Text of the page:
When it comes to kilowatts versus horsepower, one kilowatt is equivalent to 1.34 horsepower, with neddies or ponies considered as suitable replacement words. In reverse, there’s about 0.75 horsepower per kilowatt.
Engines found in cars will quote x amount of kilowatts in their marketing material, with the higher the number seemingly the better. The “problem” with this approach is that PEAK kilowatts and horsepower are generated at high engine revs. That’s fine for applications where that approach is needed, say Formula 1 racing or powerboat racing but then fuel efficiency for the common man, not to mention the sheer driveability,becomes an issue…
Torque, the forgotten part of what a car engine does, is, in simplest terms, the amount of grunt or the measure of twisting force an engine can generate. A great way to think of what torque and kilowatts can do is by imagining a screwdriver and a stuck screw. The twist that you use to move the screw is torque and the continued turning of the screwdriver to get the screw out is the kilowatts or horsepower. Should you see a skilled driver perform a burnout, let’s say a motorsport driver that’s won a race and is celebrating, they will use both torque and kilowatts,with torque coming into play to break the traction between rubber and road then power (kilowatts) to continue to spin those tyres against the gripping force of both road and hot rubber, which then produces the spectacle of heaps of smoke.
Torque is made by an engine at a lower rev range than horsepower or kilowatts; a diesel engine will produce more torque than a petrol powered engine simply because of the way a diesel engine works. Petrol engines use electricty and spark plus to ignite the fuel vapour inside the cylinders, which pushes the piston down and turns the crankshaft. Diesels, on the other hand, use compression (squeeze a balloon until it pops) by injecting diesel fuel into an air filled combustion chamber (or cylinder, in the case of a car engine) and pushing the piston against that until it “explodes” and forces that piston back down.
Or in tech terms: The diesel engine (also known as a compression-ignition or CI engine) is an internal combustion engine in which ignition of the fuel that has been injected into the combustion chamber is initiated by the high temperature which a gas achieves when greatly compressed (adiabatic compression). This contrasts with spark-ignition engines such as a petrol engine (gasoline engine) or gas engine (using a gaseous fuel as opposed to petrol), which use a spark plug to ignite an air-fuel mixture.
Torque is also the motive force that gets your car going in the first place. Using the transmission, with a set of differing ratios or gears, that torque is sent from the engine to the driving wheels via that transmission and that torque is then what starts moving the tyres against the road. As the revs rise, kilowatts then take over to keep your car going, before the transmission changes ratio and drops the revs back down.
And, as we all now know, the less revs the engine is doing, the less fuel it’s consuming, hence the growth of gearboxes with more ratios, the most common being a six speed but with some luxury brands having eight, perhaps nine….and an engine with enough torque to utilise those ratios.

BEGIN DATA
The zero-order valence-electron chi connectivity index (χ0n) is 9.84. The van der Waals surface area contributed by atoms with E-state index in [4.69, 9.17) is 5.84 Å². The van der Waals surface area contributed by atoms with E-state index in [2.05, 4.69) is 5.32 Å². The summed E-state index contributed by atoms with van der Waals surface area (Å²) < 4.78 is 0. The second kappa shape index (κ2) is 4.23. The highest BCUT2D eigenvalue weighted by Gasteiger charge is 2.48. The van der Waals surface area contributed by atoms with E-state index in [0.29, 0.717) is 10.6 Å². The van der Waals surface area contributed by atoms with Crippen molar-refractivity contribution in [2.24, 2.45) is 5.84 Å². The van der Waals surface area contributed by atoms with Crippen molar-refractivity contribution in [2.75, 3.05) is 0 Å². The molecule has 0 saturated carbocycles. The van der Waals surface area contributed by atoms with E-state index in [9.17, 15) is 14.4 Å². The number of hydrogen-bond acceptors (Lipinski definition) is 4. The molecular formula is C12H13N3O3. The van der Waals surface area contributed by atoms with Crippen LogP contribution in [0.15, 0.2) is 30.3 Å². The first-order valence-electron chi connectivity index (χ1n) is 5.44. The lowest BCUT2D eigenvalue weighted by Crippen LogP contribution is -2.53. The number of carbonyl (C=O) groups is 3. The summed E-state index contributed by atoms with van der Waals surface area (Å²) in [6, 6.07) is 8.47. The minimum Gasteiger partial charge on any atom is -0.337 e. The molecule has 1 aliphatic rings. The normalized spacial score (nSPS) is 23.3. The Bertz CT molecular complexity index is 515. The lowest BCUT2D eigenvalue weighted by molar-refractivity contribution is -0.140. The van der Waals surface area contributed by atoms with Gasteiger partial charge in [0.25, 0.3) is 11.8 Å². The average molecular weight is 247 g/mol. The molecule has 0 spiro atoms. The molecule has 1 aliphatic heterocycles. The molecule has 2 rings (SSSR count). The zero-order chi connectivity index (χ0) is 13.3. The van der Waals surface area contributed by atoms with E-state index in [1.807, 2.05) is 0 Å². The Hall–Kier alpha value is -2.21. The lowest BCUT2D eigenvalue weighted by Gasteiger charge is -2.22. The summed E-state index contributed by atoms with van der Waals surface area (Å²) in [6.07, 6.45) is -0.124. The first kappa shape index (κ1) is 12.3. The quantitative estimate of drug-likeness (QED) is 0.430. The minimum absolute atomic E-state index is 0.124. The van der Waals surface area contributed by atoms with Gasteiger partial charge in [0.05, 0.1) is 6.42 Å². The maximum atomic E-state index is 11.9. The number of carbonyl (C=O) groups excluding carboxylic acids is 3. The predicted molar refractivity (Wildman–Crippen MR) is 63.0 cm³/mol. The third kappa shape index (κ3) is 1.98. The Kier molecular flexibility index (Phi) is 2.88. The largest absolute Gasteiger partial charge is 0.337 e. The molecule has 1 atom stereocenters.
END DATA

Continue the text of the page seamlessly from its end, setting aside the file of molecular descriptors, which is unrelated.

(Information sourced from Wikipedia. This article is not intended to be an in-depth explanation of kilowatts, horsepower and torque, but an overview to suit its intended audience.)
You know, there’s heaps of cool technology that will be used (if not already in use) in the automotive scene. Yes, there’s all the on-board safety wizardry that helps to keep you and others safe on the road. And, there’s Voice Control, satellite navigation and other infotainment systems on-board a lot of new cars. But what is pretty amazing is some of the new technology that Police will use for catching, say, a car thief.
Catching car criminals or even any criminal travelling in a car seems like a tough job and is all about speed, right? Well actually, there might be an easier way. Here is some of the high-tech ways for catching a suspect that Police can or will employ.
- Already seen in action, the CCTV camera is used for keeping a watch on an area and will often capture vital video evidence which can then be used in a court appearance.
- Funnily enough, the police are up-on-the-play with social media posts, and often the social media can be used for investigations. Police have their own software that scans all social media channels, and this scanning can be used to find out important times and locations of an offence. Facebook does reveal a lot!
- You may be well aware of the amazing stuff that drones can do. In fighting crime, police can use drones for surveillance, and any police officer can remotely control the drone from a distance. This is a very easy way of following a fleeing suspect, and the action can be seen as it happens by an officer in a car or back at headquarters.
- As a vehicle owner, you could subscribe to a service like OnStar which is a system capable of tracking your car if stolen. What’s more, it could be used to remotely disable your vehicle and shut down the engine. All you need to do is let the police know that your car has been stolen, and then OnStar does the rest.
- Police cars can be equipped with GPS Dart technology, which basically fires a small GPS tracker from the nose of the police vehicle so that it sticks onto the vehicle needing to be tracked. They can then plan how to catch and apprehend the suspect whilst tracking the suspect’s whereabouts.
- Already in action, police cars are equipped with automated license plate scanners. This technology is effective in catching those drivers that are driving a car that has failed its inspection or has a registration license that has lapsed. These scanning cameras can scan literally thousands of license plates per hour.